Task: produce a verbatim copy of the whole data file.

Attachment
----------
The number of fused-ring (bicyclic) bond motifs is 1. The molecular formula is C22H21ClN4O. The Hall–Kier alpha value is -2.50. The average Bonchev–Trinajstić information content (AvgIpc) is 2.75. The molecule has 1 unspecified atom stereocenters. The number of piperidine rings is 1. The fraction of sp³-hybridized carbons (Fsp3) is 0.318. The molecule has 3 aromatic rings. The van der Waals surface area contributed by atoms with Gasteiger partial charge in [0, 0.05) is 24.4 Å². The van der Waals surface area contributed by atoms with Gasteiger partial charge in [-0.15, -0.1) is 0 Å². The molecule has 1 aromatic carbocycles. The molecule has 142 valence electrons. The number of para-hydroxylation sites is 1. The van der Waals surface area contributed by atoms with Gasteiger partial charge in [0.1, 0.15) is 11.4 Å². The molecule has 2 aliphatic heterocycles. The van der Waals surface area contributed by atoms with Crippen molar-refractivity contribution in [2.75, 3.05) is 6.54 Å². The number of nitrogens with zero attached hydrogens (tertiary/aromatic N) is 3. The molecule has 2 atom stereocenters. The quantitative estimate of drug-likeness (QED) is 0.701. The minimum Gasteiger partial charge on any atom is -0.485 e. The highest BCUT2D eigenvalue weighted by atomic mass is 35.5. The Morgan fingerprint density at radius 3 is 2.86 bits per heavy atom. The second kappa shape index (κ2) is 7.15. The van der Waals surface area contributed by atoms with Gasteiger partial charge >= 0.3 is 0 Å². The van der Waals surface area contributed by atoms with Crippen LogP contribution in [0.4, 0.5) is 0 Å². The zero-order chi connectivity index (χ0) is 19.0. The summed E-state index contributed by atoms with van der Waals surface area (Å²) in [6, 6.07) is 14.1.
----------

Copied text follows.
The number of fused-ring (bicyclic) bond motifs is 1. The molecular formula is C22H21ClN4O. The Hall–Kier alpha value is -2.50. The average Bonchev–Trinajstić information content (AvgIpc) is 2.75. The molecule has 1 unspecified atom stereocenters. The number of piperidine rings is 1. The fraction of sp³-hybridized carbons (Fsp3) is 0.318. The molecule has 3 aromatic rings. The van der Waals surface area contributed by atoms with Gasteiger partial charge in [0, 0.05) is 24.4 Å². The van der Waals surface area contributed by atoms with Gasteiger partial charge in [-0.15, -0.1) is 0 Å². The molecule has 1 aromatic carbocycles. The molecule has 142 valence electrons. The number of para-hydroxylation sites is 1. The van der Waals surface area contributed by atoms with Gasteiger partial charge in [0.1, 0.15) is 11.4 Å². The molecule has 2 aliphatic heterocycles. The van der Waals surface area contributed by atoms with Crippen molar-refractivity contribution in [2.75, 3.05) is 6.54 Å². The number of nitrogens with zero attached hydrogens (tertiary/aromatic N) is 3. The molecule has 2 atom stereocenters. The quantitative estimate of drug-likeness (QED) is 0.701. The minimum Gasteiger partial charge on any atom is -0.485 e. The highest BCUT2D eigenvalue weighted by atomic mass is 35.5. The Morgan fingerprint density at radius 3 is 2.86 bits per heavy atom. The second kappa shape index (κ2) is 7.15. The van der Waals surface area contributed by atoms with Gasteiger partial charge >= 0.3 is 0 Å². The van der Waals surface area contributed by atoms with Crippen LogP contribution in [0.4, 0.5) is 0 Å². The zero-order chi connectivity index (χ0) is 19.0. The summed E-state index contributed by atoms with van der Waals surface area (Å²) in [6, 6.07) is 14.1.